Konrad Zuse’s Early Computing Machines

Early development of computers in Germany

Accompanying the 4th Heidelberg Laureate Forum (HLF) was the fascinating exhibition "Konrad Zuse's Early Computing Machines" that showcased the early development of computers in Germany and portrayed Zuse's story in a way it had never been told before. Presented by the Heidelberg Laureate Forum Foundation (HLFF), this was the first time an exhibition supplemented the program and ran from September 17 to 22, 2016, at the Old University of Heidelberg.

Konrad Zuse was a German civil engineer, entrepreneur and pioneer, who is also considered the inventor of the computer. Visitors were able to follow his journey from his initial ideas, to the development of his machines and discover details of his early computers. A common thread throughout the exhibition was Zuse's concept of structuring computer architecture into layers of complexity, more commonly known today as microprogramming.

"Konrad Zuse's Early Computing Machines" was created by Prof. Dr. Dr. habil. Raúl Rojas, Professor of Computer Science at the Freie Universität Berlin, and his team especially for the HLFF. At center stage of the interactive English-language exhibition was the simulation of the Zuse machines, as well as an extensive Zuse archive. Experimenting with the various exhibits, which included a reconstruction of the Z3, made it possible to understand the mechanical circuits, plus a virtual visit to the Z1 in Berlin was available. The exhibits, including originals from Konrad Zuse's estate, were generously lent by theKonrad Zuse Museum in Hünfeld, the Heinz Nixdorf MuseumsForum and the Stiftung Deutsches Technikmuseum Berlin. In addition to the exhibition, excerpts were shown from a documentary about the computer pioneer that was directed by Mathias Knauer.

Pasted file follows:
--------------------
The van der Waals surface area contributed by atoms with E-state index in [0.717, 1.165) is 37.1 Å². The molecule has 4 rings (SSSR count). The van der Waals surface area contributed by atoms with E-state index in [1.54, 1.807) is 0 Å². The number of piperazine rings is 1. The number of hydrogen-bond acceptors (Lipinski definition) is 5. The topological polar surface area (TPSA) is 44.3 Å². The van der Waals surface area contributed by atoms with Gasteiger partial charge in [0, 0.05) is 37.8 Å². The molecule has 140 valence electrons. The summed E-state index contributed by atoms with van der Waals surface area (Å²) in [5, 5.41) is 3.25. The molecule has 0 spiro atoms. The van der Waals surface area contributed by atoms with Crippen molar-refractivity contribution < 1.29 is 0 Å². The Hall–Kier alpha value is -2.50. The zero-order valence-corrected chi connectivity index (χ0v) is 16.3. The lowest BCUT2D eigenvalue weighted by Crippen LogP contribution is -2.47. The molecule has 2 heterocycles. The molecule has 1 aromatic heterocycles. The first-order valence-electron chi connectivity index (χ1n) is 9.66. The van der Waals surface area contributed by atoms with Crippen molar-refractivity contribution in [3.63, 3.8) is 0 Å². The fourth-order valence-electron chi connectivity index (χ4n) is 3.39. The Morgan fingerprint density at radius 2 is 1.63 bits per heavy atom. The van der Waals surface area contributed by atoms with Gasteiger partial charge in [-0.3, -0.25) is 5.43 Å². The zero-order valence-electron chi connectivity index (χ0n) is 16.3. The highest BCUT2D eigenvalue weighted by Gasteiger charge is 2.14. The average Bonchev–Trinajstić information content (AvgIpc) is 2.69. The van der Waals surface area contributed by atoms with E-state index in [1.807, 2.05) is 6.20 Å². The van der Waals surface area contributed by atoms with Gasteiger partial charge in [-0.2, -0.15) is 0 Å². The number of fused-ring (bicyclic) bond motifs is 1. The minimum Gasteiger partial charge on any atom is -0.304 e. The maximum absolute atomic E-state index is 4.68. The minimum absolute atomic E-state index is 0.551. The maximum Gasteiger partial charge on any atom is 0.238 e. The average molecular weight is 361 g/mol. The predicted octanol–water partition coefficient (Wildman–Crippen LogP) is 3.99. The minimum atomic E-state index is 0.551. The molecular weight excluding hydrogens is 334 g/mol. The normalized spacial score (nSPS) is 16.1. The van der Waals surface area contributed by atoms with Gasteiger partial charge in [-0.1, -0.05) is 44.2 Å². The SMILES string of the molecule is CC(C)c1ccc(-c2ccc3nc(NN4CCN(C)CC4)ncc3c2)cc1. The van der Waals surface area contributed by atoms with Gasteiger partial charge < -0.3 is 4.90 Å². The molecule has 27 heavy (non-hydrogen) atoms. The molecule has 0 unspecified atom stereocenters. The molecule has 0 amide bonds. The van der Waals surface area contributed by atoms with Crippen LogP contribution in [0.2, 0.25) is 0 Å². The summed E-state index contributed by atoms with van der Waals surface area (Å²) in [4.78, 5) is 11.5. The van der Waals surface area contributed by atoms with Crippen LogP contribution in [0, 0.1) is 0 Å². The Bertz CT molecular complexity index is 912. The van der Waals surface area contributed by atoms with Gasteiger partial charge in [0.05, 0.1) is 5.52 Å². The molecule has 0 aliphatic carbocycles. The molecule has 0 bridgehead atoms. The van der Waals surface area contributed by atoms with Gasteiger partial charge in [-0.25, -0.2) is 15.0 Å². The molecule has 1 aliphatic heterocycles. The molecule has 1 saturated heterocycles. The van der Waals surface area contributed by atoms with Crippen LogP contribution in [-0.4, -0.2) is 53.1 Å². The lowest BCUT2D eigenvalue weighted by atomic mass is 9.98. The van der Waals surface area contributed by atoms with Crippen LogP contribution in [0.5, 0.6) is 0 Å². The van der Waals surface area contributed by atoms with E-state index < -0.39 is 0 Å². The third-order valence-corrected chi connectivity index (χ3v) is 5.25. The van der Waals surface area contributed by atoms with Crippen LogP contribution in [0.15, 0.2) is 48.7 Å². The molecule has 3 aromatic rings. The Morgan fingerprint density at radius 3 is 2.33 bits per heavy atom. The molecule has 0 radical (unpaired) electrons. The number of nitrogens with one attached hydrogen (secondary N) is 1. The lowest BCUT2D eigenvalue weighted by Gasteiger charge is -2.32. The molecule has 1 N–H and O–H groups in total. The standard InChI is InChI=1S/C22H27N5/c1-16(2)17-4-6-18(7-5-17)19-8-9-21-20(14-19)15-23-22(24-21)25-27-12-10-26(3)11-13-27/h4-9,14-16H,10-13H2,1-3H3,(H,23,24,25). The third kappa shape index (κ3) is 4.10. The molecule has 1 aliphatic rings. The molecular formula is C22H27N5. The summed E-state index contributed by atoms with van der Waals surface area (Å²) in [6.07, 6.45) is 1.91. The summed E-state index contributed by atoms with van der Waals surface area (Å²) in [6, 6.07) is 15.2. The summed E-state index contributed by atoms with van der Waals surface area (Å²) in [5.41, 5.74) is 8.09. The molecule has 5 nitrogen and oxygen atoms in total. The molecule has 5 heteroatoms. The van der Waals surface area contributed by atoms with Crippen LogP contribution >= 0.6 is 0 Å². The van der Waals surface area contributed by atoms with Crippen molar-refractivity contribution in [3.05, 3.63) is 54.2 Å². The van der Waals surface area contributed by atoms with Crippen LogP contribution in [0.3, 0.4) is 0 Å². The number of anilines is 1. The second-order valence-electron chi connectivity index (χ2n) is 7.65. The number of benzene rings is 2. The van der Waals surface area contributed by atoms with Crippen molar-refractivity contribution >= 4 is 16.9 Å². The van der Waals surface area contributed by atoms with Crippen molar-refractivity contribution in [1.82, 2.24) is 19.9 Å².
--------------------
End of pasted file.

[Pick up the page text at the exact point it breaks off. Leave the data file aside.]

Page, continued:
"Konrad Zuse's Early Computing Machines", September 17–22, 2016, Old University of Heidelberg (Senate Hall), initiated by Prof. Dr. Dr. habil. Raúl Rojas.